F-14 Tomcat

Soviets never received any (Iranian) Tomcat. But they published this F-14 “booklet” for their top fighter pilots.

The Soviets did not need to ‘steal’ or ‘get’ any Tomcats: obtaining quite good intel on the F-14 – from the USA – proved quite easy for the KGB. Few words ‘on popular request’.

No, no Iranian F-14 was ever ‘given’ to the Soviets. No, the Soviets never made parts for TF-30 engines of Iranian F-14s, nor have they developed the Zaslon radar or the R-33 missile for their MiG-31 on basis of any kind of intelligence – from Iran. The Soviets were never left even anywhere close to any of Iranian F-14s.

This print is available in multiple sizes from AircraftProfilePrints.com – CLICK HERE TO GET YOURS. F-14A Tomcat VF-33 Starfighters / Tarsiers , AB201 / 19428 / 1982

It doesn’t matter who in the West has released any of such rumours, all are wrong. Similarly, all the photos purportedly ‘showing ex-Iranian F-14s undergoing testing (“against MiG-25s”) in the USSR’ – are fake.

(Actually, if at all, then it was the details of the MiG-31, Zaslon and the R-33 that were revealed to the CIA – and then by Adolf Tolkachev, one of chief designers at what is nowadays Vympel institute, and that already in 1979, i.e. before the MiG-31 entered operational service in the USSR.)

This Model is Available from AirModels! CLICK HERE TO GET YOURS.

The Soviets did not need to ‘steal’ or ‘get’ any Tomcats: obtaining quite good intel on the F-14 – from the USA – proved quite easy for the KGB. Perhaps ironically, the rest came from diverse of books. Gauging by specific illustrations in Soviet internal publications, they did make extensive use of Mike Spick’s ‘Modern Combat Aircraft: F-14’ (Salamander, London, 1983).

Already in the same year, the Soviet air force published a related booklet ‘Naval Fighter F-14 (US Navy)’ – see the attached scan. BTW, this was ‘nothing special’.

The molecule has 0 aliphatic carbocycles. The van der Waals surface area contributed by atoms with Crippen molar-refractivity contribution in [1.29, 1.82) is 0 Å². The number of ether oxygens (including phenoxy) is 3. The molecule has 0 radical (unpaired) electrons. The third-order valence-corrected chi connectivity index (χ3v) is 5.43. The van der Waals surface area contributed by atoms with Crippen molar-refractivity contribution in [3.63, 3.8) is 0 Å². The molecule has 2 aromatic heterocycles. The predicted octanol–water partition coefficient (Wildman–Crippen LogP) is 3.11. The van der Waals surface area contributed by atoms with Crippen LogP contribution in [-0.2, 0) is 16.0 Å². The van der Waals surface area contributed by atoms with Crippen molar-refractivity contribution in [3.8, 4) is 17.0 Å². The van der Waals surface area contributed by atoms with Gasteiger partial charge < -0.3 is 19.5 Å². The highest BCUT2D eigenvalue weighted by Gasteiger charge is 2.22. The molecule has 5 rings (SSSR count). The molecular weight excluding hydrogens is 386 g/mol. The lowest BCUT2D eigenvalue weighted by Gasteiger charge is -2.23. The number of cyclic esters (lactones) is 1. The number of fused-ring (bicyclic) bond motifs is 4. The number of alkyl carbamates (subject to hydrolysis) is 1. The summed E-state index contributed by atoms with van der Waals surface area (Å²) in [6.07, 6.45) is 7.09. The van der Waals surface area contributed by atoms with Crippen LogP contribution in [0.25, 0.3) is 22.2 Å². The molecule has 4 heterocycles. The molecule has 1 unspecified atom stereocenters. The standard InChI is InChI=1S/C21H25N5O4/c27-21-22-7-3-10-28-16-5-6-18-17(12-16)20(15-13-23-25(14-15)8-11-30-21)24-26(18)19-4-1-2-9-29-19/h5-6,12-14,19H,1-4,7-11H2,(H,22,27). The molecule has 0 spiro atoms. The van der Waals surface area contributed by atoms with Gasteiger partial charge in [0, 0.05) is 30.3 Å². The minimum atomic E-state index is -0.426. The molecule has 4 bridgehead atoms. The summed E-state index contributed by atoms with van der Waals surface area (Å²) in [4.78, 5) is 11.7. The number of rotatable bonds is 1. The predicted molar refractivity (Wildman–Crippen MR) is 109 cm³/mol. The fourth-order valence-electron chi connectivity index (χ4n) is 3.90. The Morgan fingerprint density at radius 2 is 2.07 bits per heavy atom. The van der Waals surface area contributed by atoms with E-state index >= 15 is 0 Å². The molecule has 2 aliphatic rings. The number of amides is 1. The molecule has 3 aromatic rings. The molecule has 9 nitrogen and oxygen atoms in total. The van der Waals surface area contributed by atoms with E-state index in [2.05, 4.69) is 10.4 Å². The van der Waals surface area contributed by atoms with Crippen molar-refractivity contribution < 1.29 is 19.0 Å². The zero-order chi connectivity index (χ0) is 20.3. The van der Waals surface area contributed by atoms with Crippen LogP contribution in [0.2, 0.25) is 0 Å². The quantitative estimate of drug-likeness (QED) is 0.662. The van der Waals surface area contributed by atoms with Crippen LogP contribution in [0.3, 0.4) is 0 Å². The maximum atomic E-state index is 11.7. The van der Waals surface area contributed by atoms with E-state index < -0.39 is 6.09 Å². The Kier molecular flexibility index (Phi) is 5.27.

They’ve had such ‘tactical manuals’ for all other major types of Western aircraft, too – including F-4s, F-15s, F-16s, F-111s, E-2C, E-3A, even for the F-117A and the B-2A: arguably, only top-ranking fighter pilots were getting these to see (reason for this was the – ‘complex’ – training system for all their pilots), which is why they remain relatively unknown outside specific circles.

More interesting F-14 stories written by The Aviation Geek Club contributor Tom Cooper are featured in Helion & Company In the Claws of the Tomcat.

Tom Cooper

Tom Cooper is an Austrian aerial warfare analyst and historian. Following a career in the worldwide transportation business – during which he established a network of contacts in the Middle East and Africa – he moved into narrow-focus analysis and writing on small, little-known air forces and conflicts, about which he has collected extensive archives. This has resulted in specialisation in Middle Eastern, African and Asian air forces. As well as authoring and co-authoring 560 books and over 1,000 articles, he has co-authored the Arab MiGs book series – a six-volume, in-depth analysis of the Arab air forces at war with Israel, in the 1955–73 period. Cooper has been working as editor of the five @War series since 2017. tom@acig.info

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